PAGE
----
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Wednesday, 23 December 2009

Dubai World woes to weigh on bank profits, UAE Banks, Banking & Investment - Maktoob Business

Dubai World woes to weigh on bank profits, UAE Banks, Banking & Investment - Maktoob Business

Dubai debt crisis could hit Qatar banks, Qatar Banks, Banking & Investment - Maktoob Business

Dubai debt crisis could hit Qatar banks, Qatar Banks, Banking & Investment - Maktoob Business

Revealed: Opec’s fears that rich countries’ appetite for oil is waning



The Opec oil cartel has repeated it through the year: as a contribution to the global economy recovery, it was supporting moderate oil prices.

Saudi Arabia put numbers on the cartel’s words, describing the $70-$80 a barrel range as “excellent”.

For sure, Opec’s aim of $70-$80 a barrel – the group avoid talking about a target – has helped the global economy, particularly of poor oil importing countries.

But there are signs that the oil cartel is not as altruistic at it appears at first glance. Opec appears to be as concerned about the global economy as to drive consumers away from oil.It is the clearest recognition yet that high oil prices could damage the cartel’s interest in the long-term by reducing for ever energy demand.

The deliberation came to the light as Opec – it appears that by mistake on the chaos surrounding the meeting in Luanda, Angola’s capital – allowed reporters to remain in the plenary room while the group’s economist told ministers their latest findings. “Crisis appears to have induced a permanent loss in oil demand in OECD and slower rate of growth in non-OECD, due to policy measures and changes in consumer behaviour,” the “concluding remarks” of the presentation read.

The Energy Source blog had in Luanda a still camera at hand – so we took a picture of the power point slide for the record.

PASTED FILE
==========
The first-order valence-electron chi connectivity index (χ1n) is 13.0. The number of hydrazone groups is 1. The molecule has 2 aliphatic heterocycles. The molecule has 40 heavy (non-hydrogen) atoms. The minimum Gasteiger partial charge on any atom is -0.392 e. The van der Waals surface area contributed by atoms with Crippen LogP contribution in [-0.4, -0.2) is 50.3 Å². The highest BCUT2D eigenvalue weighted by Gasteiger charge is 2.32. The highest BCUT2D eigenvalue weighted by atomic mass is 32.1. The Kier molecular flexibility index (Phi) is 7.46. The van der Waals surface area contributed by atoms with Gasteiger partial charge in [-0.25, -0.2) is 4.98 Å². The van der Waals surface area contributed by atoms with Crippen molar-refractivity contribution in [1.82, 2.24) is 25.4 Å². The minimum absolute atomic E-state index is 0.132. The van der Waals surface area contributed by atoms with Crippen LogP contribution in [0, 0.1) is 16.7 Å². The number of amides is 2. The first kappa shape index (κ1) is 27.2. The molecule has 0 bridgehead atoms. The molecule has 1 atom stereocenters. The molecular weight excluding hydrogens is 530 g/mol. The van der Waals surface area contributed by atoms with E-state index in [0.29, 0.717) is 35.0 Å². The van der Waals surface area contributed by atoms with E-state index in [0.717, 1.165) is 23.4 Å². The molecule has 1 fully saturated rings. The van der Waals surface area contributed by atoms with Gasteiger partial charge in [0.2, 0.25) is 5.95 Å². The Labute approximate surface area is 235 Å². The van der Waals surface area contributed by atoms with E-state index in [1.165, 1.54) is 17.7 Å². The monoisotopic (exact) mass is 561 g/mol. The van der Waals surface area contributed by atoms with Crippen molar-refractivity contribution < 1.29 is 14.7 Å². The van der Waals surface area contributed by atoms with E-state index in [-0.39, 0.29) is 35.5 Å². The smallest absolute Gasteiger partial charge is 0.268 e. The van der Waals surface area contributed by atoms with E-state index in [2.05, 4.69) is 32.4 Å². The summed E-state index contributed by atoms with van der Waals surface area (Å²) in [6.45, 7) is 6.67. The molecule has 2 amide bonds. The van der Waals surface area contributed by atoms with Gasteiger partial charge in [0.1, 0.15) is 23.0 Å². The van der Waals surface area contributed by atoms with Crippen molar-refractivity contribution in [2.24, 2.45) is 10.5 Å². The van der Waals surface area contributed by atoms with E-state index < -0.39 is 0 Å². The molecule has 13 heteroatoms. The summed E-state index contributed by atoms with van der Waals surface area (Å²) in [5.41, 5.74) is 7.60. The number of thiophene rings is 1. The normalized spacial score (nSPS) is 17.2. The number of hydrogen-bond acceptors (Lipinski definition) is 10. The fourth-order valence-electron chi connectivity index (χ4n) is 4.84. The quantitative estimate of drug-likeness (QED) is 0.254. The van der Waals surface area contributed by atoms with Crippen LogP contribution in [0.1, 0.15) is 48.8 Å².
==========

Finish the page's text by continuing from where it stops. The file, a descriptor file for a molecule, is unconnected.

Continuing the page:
For Opec standards, the warning is pretty heavy stuff. In plain language, it means that it acknowledges that governments’ measures to save fossil fuels – a move to biofuels, but also to nuclear, wind, solar and other renewable energy sources – and consumers attitude – read, for example, buying smaller cars or moving into public transport – are hurting, Although the cartel pointed to the generic “crisis” as the reason of the permanent loss in demand, the changes it described – government policy and consumer’s behaviour – are not the result of the financial crisis, but of the oil prices crisis of 2008.

The cartel’s presentation did not say how much oil demand has being loss or destructed, but it is clear from the presentation that the figure has to be large or, on the contrary, the group’s economist will have not highlighted it. The presentation’s warning appears to back the view of some critics of Opec’s policy of high oil prices between 2006 and 2008, when oil prices peaked at $147 a barrel.

Sheik Yamani, the former oil minister from Saudi Arabia, was among them, repeating his famous – albeit cliché nowadays – warning: the age of stone did not end because a shortage of stones, neither the oil age will end because a lack of oil. On the contrary, the sheik argued last year, plenty of oil will be left underground because high prices will drive consumers away for oil, cutting for ever demand. There are examples in the past: demand in Western Europe has yet to recover to the level it reached in the mid-1970s, before the explosion in prices of the second oil crisis. Neither has Japan’s demand surged back to the levels of early 1980s.

Now, it appears that the demand of the US peaked around 2005. The International Energy Agency, the western countries’ oil watchdog, says that its “working assumption remains that a degree of structural demand destruction has occurred, notably in the OECD, which may constrain overall levels of demand growth in future.”

The IEA says that the oil intensity – a measure of how much oil is necessary to consume for each unit of GDP – declined by about 2.2 per cent between 1998-2008 worldwide, but anticipates an acceleration to 3 per cent over 2011-2014.

Iraq oil auctions cause concerns over stability in Gulf hierarchy

Iraq looks set to shake up the Middle East's oil hierarchy after the Iraqi Oil Ministry ended its second bidding round last week, awarding seven oilfields in a tender which could eventually increase the war-torn country's capacity to 12 million barrels per day.

The auction, which centered on oilfields ready for development, saw Russian and Chinese oil firms secure lucrative contracts at the expense of companies from the United States who were largely absent from the tender for deals to tap Iraqi oil reserves, the world's third-largest.